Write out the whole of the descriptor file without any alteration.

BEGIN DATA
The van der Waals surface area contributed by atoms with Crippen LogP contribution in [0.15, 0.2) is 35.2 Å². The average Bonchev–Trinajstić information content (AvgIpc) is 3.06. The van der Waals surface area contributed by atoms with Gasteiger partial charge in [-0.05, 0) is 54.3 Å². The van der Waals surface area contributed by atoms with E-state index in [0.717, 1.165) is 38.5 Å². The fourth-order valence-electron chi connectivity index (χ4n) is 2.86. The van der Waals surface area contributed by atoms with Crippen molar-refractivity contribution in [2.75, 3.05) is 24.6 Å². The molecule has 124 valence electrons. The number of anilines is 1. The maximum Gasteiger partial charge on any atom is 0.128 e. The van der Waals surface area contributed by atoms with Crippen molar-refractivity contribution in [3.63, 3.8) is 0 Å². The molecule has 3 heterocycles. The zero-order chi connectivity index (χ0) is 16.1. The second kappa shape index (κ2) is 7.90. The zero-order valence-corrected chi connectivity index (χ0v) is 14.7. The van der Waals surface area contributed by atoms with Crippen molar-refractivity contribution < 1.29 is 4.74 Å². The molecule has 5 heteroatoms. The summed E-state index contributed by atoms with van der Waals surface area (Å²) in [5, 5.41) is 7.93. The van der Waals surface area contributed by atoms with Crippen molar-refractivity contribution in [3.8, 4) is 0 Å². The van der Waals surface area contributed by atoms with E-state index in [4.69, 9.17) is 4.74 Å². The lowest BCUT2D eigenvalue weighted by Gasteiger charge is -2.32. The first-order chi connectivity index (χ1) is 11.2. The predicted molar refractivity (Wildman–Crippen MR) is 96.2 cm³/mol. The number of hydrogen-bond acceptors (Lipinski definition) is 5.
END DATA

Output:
The van der Waals surface area contributed by atoms with Crippen LogP contribution in [0.15, 0.2) is 35.2 Å². The average Bonchev–Trinajstić information content (AvgIpc) is 3.06. The van der Waals surface area contributed by atoms with Gasteiger partial charge in [-0.05, 0) is 54.3 Å². The van der Waals surface area contributed by atoms with E-state index in [0.717, 1.165) is 38.5 Å². The fourth-order valence-electron chi connectivity index (χ4n) is 2.86. The van der Waals surface area contributed by atoms with Crippen molar-refractivity contribution in [2.75, 3.05) is 24.6 Å². The molecule has 124 valence electrons. The number of anilines is 1. The maximum Gasteiger partial charge on any atom is 0.128 e. The van der Waals surface area contributed by atoms with Crippen molar-refractivity contribution in [3.63, 3.8) is 0 Å². The molecule has 3 heterocycles. The zero-order chi connectivity index (χ0) is 16.1. The second kappa shape index (κ2) is 7.90. The zero-order valence-corrected chi connectivity index (χ0v) is 14.7. The van der Waals surface area contributed by atoms with Crippen molar-refractivity contribution < 1.29 is 4.74 Å². The molecule has 5 heteroatoms. The summed E-state index contributed by atoms with van der Waals surface area (Å²) in [5, 5.41) is 7.93. The van der Waals surface area contributed by atoms with Crippen molar-refractivity contribution in [3.8, 4) is 0 Å². The van der Waals surface area contributed by atoms with E-state index in [4.69, 9.17) is 4.74 Å². The lowest BCUT2D eigenvalue weighted by Gasteiger charge is -2.32. The first-order chi connectivity index (χ1) is 11.2. The predicted molar refractivity (Wildman–Crippen MR) is 96.2 cm³/mol. The number of hydrogen-bond acceptors (Lipinski definition) is 5.